"US" Hyperinflation Predictor @ Home


Abstract
The goal of Hyperinflation Predictor @ Home is to do Monte Carlo simulations of consumer transactions taking into account the target nation's economic credit / debit state. The economic and demographic makeups of each nation is to be considered, and economic regionalism will be part of the model.

Each task will consist of a block of {10,000 synthetic people / workunit} that engage in transactions with each other, corporations and governments. As the model is developed in future the possibility of 100,000 people could be considered.

What is hyperinflation?
In economics, hyperinflation is inflation that is "out of control", a condition in which prices increase rapidly as a currency loses its value. Formal definitions vary from a cumulative inflation rate over three years approaching 100% to "inflation exceeding 50% a month." In informal usage the term is often applied to much lower rates.

As a rule of thumb, normal inflation is reported per year, but hyperinflation is often reported for much shorter intervals, often per month.

The definition used by most economists is "an inflationary cycle without any tendency toward equilibrium." A vicious circle is created in which more and more inflation is created with each iteration of the cycle. Although there is a great deal of debate about the root causes of hyperinflation, it becomes visible when there is an unchecked increase in the money supply (or drastic debasement of coinage) usually accompanied by a widespread unwillingness to hold the money for more than the time needed to trade it for something tangible to avoid further loss. Hyperinflation is often associated with wars (or their aftermath), economic depressions, and political or social upheavals.

Modern analysis
In 1956, Phillip Cagan wrote The Monetary Dynamics of Hyperinflation, generally regarded as the first serious study of hyperinflation and its effects. In it, he defined hyperinflation as a monthly inflation rate of at least 50%. International Accounting Standard 1 requires a presentation currency. IAS 21 provides for translations of foreign currencies into the presentation currency. IAS 29 establishes special accounting rules for use in hyperinflationary environments, and lists four factors which can trigger application of these rules:

  1. The general population prefers to keep its wealth in non-monetary assets or in a relatively stable foreign currency. Amounts of local currency held are immediately invested to maintain purchasing power.
  2. The general population regards monetary amounts not in terms of the local currency but in terms of a relatively stable foreign currency. Prices may be quoted in that foreign currency.
  3. Sales and purchases on credit take place at prices that compensate for the expected loss of purchasing power during the credit period, even if the period is short.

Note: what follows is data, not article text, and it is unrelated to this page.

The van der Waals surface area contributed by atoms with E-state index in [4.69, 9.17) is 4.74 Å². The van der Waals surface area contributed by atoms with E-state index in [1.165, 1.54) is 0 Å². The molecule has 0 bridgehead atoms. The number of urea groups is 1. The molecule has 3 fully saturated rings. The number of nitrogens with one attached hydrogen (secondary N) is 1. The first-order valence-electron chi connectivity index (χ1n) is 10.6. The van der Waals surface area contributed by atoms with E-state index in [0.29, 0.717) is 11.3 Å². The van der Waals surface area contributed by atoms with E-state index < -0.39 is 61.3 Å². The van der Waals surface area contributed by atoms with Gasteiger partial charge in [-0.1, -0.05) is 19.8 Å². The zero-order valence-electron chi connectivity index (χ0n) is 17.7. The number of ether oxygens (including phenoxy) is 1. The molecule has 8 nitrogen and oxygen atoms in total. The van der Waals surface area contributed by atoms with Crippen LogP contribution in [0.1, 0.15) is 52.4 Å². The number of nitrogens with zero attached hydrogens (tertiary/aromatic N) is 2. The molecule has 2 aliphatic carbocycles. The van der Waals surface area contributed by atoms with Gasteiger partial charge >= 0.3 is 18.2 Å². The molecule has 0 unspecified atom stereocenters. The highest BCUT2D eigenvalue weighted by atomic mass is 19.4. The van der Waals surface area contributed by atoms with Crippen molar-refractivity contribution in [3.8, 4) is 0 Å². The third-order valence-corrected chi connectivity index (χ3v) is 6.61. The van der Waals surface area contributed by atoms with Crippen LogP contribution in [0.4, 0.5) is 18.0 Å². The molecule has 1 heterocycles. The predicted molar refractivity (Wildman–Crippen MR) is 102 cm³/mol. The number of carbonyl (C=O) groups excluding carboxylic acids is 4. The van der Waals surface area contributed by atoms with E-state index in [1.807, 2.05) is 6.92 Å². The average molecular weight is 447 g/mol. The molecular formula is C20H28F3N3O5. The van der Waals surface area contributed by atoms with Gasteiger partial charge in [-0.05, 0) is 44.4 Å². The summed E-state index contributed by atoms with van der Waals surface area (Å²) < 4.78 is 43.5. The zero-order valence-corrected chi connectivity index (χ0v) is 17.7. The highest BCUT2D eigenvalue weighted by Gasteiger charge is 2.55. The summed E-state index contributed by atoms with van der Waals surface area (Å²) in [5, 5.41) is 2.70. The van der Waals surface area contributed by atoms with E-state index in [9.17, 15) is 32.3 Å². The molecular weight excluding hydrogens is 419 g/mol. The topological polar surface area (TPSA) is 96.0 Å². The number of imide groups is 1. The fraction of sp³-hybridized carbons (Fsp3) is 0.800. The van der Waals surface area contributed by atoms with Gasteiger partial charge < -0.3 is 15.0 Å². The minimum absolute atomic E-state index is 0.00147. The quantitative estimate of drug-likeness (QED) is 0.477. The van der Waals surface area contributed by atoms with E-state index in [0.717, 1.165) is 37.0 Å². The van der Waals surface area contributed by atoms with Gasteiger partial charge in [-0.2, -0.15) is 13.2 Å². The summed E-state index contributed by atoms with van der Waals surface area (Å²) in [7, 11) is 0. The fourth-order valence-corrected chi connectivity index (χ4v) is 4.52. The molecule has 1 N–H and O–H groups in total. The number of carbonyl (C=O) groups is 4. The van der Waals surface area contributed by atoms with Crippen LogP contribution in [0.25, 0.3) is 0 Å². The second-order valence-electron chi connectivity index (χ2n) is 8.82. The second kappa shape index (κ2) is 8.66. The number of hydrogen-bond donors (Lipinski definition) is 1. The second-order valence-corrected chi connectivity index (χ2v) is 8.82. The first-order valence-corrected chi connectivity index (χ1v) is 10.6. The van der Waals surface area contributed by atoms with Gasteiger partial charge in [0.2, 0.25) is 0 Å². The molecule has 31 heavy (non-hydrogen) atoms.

4. Interest rates, wages and prices are linked to a price index and the cumulative inflation rate over three years approaches, or exceeds, 100%.
Models of hyperinflation
Since hyperinflation is visible as a monetary effect, models of hyperinflation center on the demand for money. Economists see both a rapid increase in the money supply and an increase in the velocity of money if the (monetary) inflating is not stopped. Either one, or both of these together are the root causes of inflation and hyperinflation. A dramatic increase in the velocity of money as the cause of hyperinflation is central to the "crisis of confidence" model of hyperinflation, where the risk premium that sellers demand for the paper currency over the nominal value grows rapidly. The second theory is that there is first a radical increase in the amount of circulating medium, which can be called the "monetary model" of hyperinflation. In either model, the second effect then follows from the first — either too little confidence forcing an increase in the money supply, or too much money destroying confidence.

In the confidence model, some event, or series of events, such as defeats in battle, or a run on stocks of the specie which back a currency, removes the belief that the authority issuing the money will remain solvent — whether a bank or a government. Because people do not want to hold notes which may become valueless, they want to spend them in preference to holding notes which will lose value. Sellers, realizing that there is a higher risk for the currency, demand a greater and greater premium over the original value. Under this model, the method of ending hyperinflation is to change the backing of the currency — often by issuing a completely new one. War is one commonly cited cause of crisis of confidence, particularly losing in a war, as occurred during Napoleonic Vienna, and capital flight, sometimes because of "contagion" is another. In this view, the increase in the circulating medium is the result of the government attempting to buy time without coming to terms with the root cause of the lack of confidence itself.

In the monetary model, hyperinflation is a positive feedback cycle of rapid monetary expansion. It has the same cause as all other inflation: money-issuing bodies, central or otherwise, produce currency to pay spiralling costs, often from lax fiscal policy, or the mounting costs of warfare. When businesspeople perceive that the issuer is committed to a policy of rapid currency expansion, they mark up prices to cover the expected decay in the currency's value. The issuer must then accelerate its expansion to cover these prices, which pushes the currency value down even faster than before. According to this model the issuer cannot "win" and the only solution is to abruptly stop expanding the currency. Unfortunately, the end of expansion can cause a severe financial shock to those using the currency as expectations are suddenly adjusted. This policy, combined with reductions of pensions, wages, and government outlays, formed part of the Washington consensus of the 1990s.

Whatever the cause, hyperinflation involves both the supply and velocity of money. Which comes first is a matter of debate, and there may be no universal story that applies to all cases. But once the hyperinflation is established, the pattern of increasing the money stock, by whichever agencies are allowed to do so, is universal. Because this practice increases the supply of currency without any matching increase in demand for it, the price of the currency, that is the exchange rate, naturally falls relative to other currencies. Inflation becomes hyperinflation when the increase in money supply turns specific areas of pricing power into a general frenzy of spending quickly before money becomes worthless. The purchasing power of the currency drops so rapidly that holding cash for even a day is an unacceptable loss of purchasing power. As a result, no one holds currency, which increases the velocity of money, and worsens the crisis.